Suffering setback after setback, the multi-billion-dollar Iran-Pakistan (IP) gas pipeline project seems unlikely to see the light of day. US sanctions on Iran were always a threat to the IP pipeline ever becoming a reality, and this seems to have only become obvious to Pakistan’s economic managers recently, who have decided to stall the $7.5-billion project until the international community lifts sanctions on Iran. These sanctions were placed in order to force the country to address the international community’s concerns over its nuclear programme, leading to the US, Australia and the European Union, among others, to restrict trading activity with the Islamic Republic. Given that Iran was going through a critical phase of isolation, the IP pipeline project could have only ever been completed and become functional had the sanctions been lifted. The US remains a key player here and continues to discourage the project.
What is beyond comprehension is Pakistan’s continued persistence on completing the project when sanctions are nowhere close to being lifted and there is the prospect of a heavy $3-million-per-day penalty also being imposed. Our economic managers’ perseverance surprises many. All this only begins to make sense when we take a look at the power crisis that we face. Not much work is left before the second phase of the work on the IP gas pipeline project is completed, but lifting of sanctions is still needed. Given that the country faces an acute gas shortage, Pakistan’s hopes for the completion of the pipeline can be forgiven. However, in all this time, another solution could have been worked on. It is only now that the government is looking to import LNG, which would need to be processed before being distributed. This would address some of the pressing need for gas in the country. However, in the absence of the IP project becoming functional, such a measure might not be enough to extract us out of the energy crisis we face.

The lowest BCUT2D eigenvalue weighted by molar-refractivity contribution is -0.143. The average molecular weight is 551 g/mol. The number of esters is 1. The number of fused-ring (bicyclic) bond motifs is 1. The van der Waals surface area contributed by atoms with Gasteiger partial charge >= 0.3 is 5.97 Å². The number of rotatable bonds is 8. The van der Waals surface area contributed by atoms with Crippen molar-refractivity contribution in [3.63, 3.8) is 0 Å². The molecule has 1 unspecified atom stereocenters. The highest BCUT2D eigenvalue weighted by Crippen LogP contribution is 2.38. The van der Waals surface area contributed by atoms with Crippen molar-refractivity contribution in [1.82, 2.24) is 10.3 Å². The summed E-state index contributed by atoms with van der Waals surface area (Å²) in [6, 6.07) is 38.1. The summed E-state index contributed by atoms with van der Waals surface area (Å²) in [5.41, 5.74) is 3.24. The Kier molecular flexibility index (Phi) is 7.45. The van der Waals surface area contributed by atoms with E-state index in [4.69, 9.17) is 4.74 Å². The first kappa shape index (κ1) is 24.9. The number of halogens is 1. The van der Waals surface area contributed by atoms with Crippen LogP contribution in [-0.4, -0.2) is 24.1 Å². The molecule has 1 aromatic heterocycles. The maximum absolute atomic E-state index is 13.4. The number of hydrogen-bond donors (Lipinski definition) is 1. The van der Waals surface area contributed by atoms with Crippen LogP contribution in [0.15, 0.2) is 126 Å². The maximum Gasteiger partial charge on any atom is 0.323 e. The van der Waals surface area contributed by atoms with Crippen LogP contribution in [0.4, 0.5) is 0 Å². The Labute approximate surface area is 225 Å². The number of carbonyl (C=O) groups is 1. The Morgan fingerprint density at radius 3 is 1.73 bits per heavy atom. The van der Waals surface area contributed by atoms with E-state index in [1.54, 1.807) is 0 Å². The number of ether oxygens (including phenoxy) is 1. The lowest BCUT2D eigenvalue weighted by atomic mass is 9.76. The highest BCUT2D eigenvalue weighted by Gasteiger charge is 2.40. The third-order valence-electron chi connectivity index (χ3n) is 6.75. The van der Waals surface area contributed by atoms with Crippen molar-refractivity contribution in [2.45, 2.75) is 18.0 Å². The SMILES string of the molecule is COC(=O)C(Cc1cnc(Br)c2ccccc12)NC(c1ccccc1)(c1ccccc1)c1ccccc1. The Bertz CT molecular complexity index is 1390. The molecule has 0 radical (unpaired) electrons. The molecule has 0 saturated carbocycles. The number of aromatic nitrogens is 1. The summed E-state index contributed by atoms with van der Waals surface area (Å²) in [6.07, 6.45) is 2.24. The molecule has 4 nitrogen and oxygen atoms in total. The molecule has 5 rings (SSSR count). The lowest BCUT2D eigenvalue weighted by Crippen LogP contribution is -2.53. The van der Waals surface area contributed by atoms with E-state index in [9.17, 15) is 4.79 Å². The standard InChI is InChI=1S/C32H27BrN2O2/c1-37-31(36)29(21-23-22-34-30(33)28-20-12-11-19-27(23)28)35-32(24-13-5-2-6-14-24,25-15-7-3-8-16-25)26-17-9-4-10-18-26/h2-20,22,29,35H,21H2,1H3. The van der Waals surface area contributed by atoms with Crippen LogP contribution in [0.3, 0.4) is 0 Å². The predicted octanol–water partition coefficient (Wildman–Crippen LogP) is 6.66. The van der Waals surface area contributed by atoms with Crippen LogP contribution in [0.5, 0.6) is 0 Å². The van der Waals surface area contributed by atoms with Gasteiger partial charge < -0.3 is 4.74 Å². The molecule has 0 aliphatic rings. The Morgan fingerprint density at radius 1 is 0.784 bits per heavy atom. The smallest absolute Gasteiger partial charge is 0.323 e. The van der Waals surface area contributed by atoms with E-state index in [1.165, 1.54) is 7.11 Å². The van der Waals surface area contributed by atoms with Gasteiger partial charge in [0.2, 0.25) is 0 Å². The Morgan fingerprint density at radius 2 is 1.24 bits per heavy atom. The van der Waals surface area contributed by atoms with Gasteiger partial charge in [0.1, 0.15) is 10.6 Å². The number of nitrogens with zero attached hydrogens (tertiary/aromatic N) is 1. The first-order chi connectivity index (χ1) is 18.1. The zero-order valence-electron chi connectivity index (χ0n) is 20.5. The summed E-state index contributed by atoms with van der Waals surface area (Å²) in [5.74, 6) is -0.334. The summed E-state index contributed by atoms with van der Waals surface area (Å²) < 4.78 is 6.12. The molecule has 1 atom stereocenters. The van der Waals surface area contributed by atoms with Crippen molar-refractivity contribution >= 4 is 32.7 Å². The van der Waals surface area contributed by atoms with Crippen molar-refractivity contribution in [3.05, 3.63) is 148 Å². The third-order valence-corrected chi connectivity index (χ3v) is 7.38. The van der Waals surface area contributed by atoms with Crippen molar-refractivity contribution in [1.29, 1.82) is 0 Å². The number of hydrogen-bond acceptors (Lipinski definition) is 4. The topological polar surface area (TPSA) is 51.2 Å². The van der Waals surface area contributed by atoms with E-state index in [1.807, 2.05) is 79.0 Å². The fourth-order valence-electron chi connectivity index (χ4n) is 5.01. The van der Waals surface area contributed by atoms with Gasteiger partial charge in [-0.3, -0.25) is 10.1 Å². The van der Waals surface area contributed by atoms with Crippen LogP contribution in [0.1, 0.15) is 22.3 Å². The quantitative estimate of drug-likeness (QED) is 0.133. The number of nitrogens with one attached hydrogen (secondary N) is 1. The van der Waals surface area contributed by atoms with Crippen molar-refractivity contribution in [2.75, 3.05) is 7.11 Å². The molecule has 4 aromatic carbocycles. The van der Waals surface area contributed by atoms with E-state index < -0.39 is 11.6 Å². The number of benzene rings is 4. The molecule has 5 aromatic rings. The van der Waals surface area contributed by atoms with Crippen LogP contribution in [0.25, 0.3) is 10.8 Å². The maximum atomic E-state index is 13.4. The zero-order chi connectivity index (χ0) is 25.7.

Published in The Express Tribune, November 19th, 2014.
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